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Legislative Assembly for the ACT: 2002 Week 14 Hansard (10 December) . . Page.. 4150 ..

MR STEFANIAK (continuing):

I wonder whether a person who takes part in a protest, strike or lockout and who does something completely against the aims of that protest, strike or lockout that might amount to anything would escape just punishment or a just charge for causing it. I am not certain there, but I suppose that that might occur. The numbers are there to see this amendment get up. The Chief Minister is probably right in saying that it is not going to affect the legislation much one way or the other. But, as I said earlier, quite clearly the intention of this provision-the Chief Minister was quite right in saying that it was there even before the events of September 11-is that it be used only in very specific circumstances.

There is ample law to cover damage caused by strikes and demonstrations and, on occasions, it is invoked when those things occur, and will continue to be. I think that this amendment is unnecessary. Also, I still have some doubts, even though this amendment is much better than the first cut, whether it will really do the job that Ms Tucker intends it to do. I have reservations about there being some problems there. Accordingly, we will not be supporting the amendment, although I note that other members of the Assembly will be.

MS DUNDAS (7.45): The ACT Democrats will be supporting this amendment. We were quite happy and pleased to work with both Ms Tucker's office and Mr Stanhope's office to reach what I believe is an agreeable outcome. As I stated earlier in discussing this bill, the offence of sabotage was defined broadly and student protests and industrial actions may be caught under "threat". The concern I had, along with Ms Tucker, was that a peaceful occupation by striking workers would be regarded as committing the offence of sabotage.

There are two elements to sabotage-property damage and the intention of major disruption or economic loss. Property damage includes the loss of the use or function of the property and the intention of industrial action is to bring attention to the plight of workers, which sometimes does mean intending a major disruption or economic loss, so I could see that it would be quite conceivable that this offence could be misused for union bashing in the future.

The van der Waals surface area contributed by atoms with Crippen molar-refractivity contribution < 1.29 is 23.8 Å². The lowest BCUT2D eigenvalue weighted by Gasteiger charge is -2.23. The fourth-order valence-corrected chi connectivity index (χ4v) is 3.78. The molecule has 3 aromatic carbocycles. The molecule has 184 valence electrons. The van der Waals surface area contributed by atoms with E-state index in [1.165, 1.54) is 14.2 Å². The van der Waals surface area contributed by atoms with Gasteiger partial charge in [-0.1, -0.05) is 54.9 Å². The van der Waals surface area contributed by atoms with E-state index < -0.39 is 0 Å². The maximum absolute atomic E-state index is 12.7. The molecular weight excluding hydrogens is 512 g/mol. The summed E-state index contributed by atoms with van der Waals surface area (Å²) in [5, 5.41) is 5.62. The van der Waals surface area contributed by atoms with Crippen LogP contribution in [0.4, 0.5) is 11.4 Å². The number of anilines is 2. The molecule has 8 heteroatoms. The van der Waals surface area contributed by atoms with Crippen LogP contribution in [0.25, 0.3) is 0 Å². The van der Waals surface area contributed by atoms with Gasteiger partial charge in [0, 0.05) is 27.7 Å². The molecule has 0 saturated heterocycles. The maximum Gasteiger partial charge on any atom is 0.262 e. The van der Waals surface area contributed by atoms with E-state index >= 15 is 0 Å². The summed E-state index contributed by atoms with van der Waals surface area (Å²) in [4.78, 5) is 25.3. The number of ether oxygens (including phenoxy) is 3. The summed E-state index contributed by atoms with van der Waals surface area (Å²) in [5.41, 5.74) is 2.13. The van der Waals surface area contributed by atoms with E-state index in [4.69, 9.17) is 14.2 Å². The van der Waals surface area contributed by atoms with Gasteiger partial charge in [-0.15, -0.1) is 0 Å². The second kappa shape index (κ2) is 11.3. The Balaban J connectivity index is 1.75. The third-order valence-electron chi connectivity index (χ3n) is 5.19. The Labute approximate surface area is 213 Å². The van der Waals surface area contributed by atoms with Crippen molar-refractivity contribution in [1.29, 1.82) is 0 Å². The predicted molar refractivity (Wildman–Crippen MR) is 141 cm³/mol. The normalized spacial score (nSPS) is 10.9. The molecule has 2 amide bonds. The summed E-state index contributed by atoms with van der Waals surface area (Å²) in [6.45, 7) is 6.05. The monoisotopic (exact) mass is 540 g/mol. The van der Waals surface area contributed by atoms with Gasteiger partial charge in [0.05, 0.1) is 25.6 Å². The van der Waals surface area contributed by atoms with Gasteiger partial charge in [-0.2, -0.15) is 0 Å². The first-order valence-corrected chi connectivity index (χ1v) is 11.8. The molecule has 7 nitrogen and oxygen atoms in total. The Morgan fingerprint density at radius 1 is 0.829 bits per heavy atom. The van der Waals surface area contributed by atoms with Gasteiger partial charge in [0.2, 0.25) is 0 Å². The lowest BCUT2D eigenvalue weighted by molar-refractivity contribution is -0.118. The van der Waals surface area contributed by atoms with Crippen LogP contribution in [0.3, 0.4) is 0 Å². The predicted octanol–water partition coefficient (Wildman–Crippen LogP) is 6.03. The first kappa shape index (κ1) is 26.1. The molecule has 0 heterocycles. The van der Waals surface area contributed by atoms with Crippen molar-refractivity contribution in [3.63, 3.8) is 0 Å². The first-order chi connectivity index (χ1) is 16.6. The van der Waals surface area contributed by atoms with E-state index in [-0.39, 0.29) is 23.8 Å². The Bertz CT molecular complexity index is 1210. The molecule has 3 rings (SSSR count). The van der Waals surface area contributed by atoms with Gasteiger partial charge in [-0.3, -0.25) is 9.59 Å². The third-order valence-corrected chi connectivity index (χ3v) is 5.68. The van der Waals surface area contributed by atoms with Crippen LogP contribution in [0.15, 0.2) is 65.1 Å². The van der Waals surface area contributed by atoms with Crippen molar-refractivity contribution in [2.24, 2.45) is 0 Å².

A lot of the debate on this amendment has focused on the fact that the piece of legislation on this particular offence was drafted before the tragic events of September 11, 2001. With civil liberties being threatened in other jurisdictions by so-called knee-jerk reactions, we need to ensure that we do not shut down society in order to protect it. While these offences are not necessarily a response to the events of September 11, the world has changed and these laws are quite happily going to be applied in the post-September 11 world.

Even though our current Attorney-General might not see the laws being applied in the ways that both Ms Tucker and I fear, we need to ensure that future attorneys-general will not see the laws being applied in the way that we currently fear. We are now going to have the offence of threat, the offence of hoax and the offence of sabotage on the ACT statute book. All those offences are quite wide-ranging in their effect and do have much in common. All could be misused by a less forgiving police force, DPP or attorney to shut down peaceful protests, the tent embassy or union picket lines, all of which could be seen to cause offence to somebody, to cause people to feel threatened or to cause economic loss to business or industry.

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